Reform is fundamentally a leadership and governance issue. Although to reform government may seemingly take forever, but it is a worthwhile venture. And, if all government institutions are delivering on their respective mandates, then the entire institution of government will be considered effective and its impact on businesses and quality of living will be evident.
This is the crux of an exciting new book, ‘Strategic Turnaround: Story of a Government Agency’, authored by Dr. Dakuku Peterside, a former Director-General /CEO of the Nigerian Maritime and Safety Agency (NIMASA).
The 300-page book takes the reader through how one of the most important government institutions was transformed and made to be effective and efficient. It details events and turn around initiatives embarked upon in the agency in the four years of Dakuku’s management that transformed NIMASA from a laggard institution to a respected and admired government agency.
Aside from the story of bold changes, the 13-chapter book highlights challenges to anticipate when embarking on the reform of any government institution. It navigates through changes in culture, priorities, human resources, reputational positioning, commitment by leadership and stakeholder engagement.
Set for release in January 2021, Peterside shares the author’s lessons from experience on how to turn around government agencies to deliver optimal outcome for the benefit of the people. Using narratives, he explains how any leader can use different management and leadership tools to chart new path for public sector agencies and achieve excellence in delivery of services that meet public expectations.
The book shares a lot of stories that inspired Peterside to apply unusual management principles derived from indigenous knowledge to transform what was once a disparaged, mediocre and failed institution to a thriving one that commands local and international respect. Strategic Turnaround combines two writing styles to get the reader to grasp deep management principles without pushing them to master technical jargons. The book employs the narrative style to get the readers to see themselves in NIMASA and take them to the inner workings of the author’s mind as he makes critical decisions. It also uses the expository writing style to explain difficult technical issues so the layman can have a good grasp of the issues.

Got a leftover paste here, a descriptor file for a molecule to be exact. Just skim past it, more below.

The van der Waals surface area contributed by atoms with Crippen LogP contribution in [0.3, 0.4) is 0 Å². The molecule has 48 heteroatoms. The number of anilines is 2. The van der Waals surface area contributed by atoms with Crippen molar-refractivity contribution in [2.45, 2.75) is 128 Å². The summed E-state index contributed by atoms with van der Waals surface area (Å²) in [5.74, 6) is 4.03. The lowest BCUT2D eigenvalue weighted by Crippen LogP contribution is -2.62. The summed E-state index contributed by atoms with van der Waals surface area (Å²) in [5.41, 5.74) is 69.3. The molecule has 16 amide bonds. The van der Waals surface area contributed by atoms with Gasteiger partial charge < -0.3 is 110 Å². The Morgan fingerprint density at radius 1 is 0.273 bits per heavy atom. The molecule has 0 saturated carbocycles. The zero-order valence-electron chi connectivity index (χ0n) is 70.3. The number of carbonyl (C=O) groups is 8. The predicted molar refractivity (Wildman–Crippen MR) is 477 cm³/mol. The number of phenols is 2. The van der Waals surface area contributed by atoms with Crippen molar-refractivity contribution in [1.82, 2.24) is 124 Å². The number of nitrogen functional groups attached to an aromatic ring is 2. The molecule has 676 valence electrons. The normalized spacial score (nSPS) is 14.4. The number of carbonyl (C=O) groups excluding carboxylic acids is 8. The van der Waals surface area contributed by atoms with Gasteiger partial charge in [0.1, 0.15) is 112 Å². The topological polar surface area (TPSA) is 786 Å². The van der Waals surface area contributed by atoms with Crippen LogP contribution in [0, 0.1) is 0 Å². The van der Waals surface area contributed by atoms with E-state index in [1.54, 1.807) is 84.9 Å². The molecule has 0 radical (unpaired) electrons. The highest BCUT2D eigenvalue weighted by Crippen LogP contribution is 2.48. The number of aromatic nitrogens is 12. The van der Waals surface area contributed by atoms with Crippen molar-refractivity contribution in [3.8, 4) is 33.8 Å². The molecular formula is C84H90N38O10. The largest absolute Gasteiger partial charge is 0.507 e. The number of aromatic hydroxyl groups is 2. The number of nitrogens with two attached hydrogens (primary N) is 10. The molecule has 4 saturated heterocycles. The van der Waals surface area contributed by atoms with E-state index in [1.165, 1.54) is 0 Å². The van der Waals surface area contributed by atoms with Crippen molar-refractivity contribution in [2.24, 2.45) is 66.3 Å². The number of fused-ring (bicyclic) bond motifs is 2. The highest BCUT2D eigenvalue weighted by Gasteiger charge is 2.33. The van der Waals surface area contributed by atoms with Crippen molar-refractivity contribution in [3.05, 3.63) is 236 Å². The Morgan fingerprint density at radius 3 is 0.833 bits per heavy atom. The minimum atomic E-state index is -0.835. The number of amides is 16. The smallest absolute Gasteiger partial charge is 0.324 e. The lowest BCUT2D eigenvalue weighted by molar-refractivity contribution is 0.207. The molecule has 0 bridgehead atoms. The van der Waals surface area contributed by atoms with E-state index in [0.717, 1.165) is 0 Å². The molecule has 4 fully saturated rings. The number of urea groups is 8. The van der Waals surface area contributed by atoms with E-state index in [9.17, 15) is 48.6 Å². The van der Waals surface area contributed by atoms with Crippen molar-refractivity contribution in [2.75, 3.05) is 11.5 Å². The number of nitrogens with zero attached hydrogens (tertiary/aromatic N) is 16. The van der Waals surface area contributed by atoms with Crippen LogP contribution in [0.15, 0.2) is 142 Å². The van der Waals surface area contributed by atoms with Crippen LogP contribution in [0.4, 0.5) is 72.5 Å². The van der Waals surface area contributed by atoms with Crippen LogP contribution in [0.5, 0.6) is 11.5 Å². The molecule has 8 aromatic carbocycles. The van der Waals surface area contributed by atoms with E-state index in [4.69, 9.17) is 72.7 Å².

It was quite exciting reading the section that captures areas where the author believed his team could not accomplish set targets and so proffers solutions to barriers militating against reform of government or public sector institutions drawing from his experience.
All considered, Strategic Turnaround is an amazing read. It is a fresh perspective to the debate on whether to pursue the reform of government agencies or simply advocate constant renewal. What is not in contest, however, is that government institutions are failing and can hardly deliver on their respective mandates. Professionals and non-professionals alike – indeed, anyone interested in seeing well-functioning public sector institutions – will definitely be interested in reading the book.